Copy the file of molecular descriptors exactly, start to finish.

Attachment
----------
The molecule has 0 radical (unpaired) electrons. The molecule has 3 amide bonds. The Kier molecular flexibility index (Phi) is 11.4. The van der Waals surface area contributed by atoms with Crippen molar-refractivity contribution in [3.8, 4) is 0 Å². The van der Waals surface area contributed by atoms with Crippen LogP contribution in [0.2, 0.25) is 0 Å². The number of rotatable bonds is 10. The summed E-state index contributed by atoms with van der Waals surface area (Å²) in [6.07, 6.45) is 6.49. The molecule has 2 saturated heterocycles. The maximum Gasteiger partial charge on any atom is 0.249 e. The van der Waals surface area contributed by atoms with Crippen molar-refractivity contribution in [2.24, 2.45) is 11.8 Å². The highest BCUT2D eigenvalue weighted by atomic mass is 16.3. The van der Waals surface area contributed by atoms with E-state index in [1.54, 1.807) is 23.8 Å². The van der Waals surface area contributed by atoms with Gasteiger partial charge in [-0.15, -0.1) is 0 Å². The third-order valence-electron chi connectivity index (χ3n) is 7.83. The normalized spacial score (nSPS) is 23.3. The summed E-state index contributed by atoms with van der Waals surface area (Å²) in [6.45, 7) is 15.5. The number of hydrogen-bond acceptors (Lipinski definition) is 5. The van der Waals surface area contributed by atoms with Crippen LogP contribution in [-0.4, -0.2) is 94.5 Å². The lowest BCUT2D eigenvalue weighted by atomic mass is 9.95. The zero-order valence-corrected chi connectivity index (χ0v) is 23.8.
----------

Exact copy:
The molecule has 0 radical (unpaired) electrons. The molecule has 3 amide bonds. The Kier molecular flexibility index (Phi) is 11.4. The van der Waals surface area contributed by atoms with Crippen molar-refractivity contribution in [3.8, 4) is 0 Å². The van der Waals surface area contributed by atoms with Crippen LogP contribution in [0.2, 0.25) is 0 Å². The number of rotatable bonds is 10. The summed E-state index contributed by atoms with van der Waals surface area (Å²) in [6.07, 6.45) is 6.49. The molecule has 2 saturated heterocycles. The maximum Gasteiger partial charge on any atom is 0.249 e. The van der Waals surface area contributed by atoms with Crippen molar-refractivity contribution in [2.24, 2.45) is 11.8 Å². The highest BCUT2D eigenvalue weighted by atomic mass is 16.3. The van der Waals surface area contributed by atoms with E-state index in [1.54, 1.807) is 23.8 Å². The van der Waals surface area contributed by atoms with Gasteiger partial charge in [-0.15, -0.1) is 0 Å². The third-order valence-electron chi connectivity index (χ3n) is 7.83. The normalized spacial score (nSPS) is 23.3. The summed E-state index contributed by atoms with van der Waals surface area (Å²) in [6.45, 7) is 15.5. The number of hydrogen-bond acceptors (Lipinski definition) is 5. The van der Waals surface area contributed by atoms with Crippen LogP contribution in [-0.4, -0.2) is 94.5 Å². The lowest BCUT2D eigenvalue weighted by atomic mass is 9.95. The zero-order valence-corrected chi connectivity index (χ0v) is 23.8.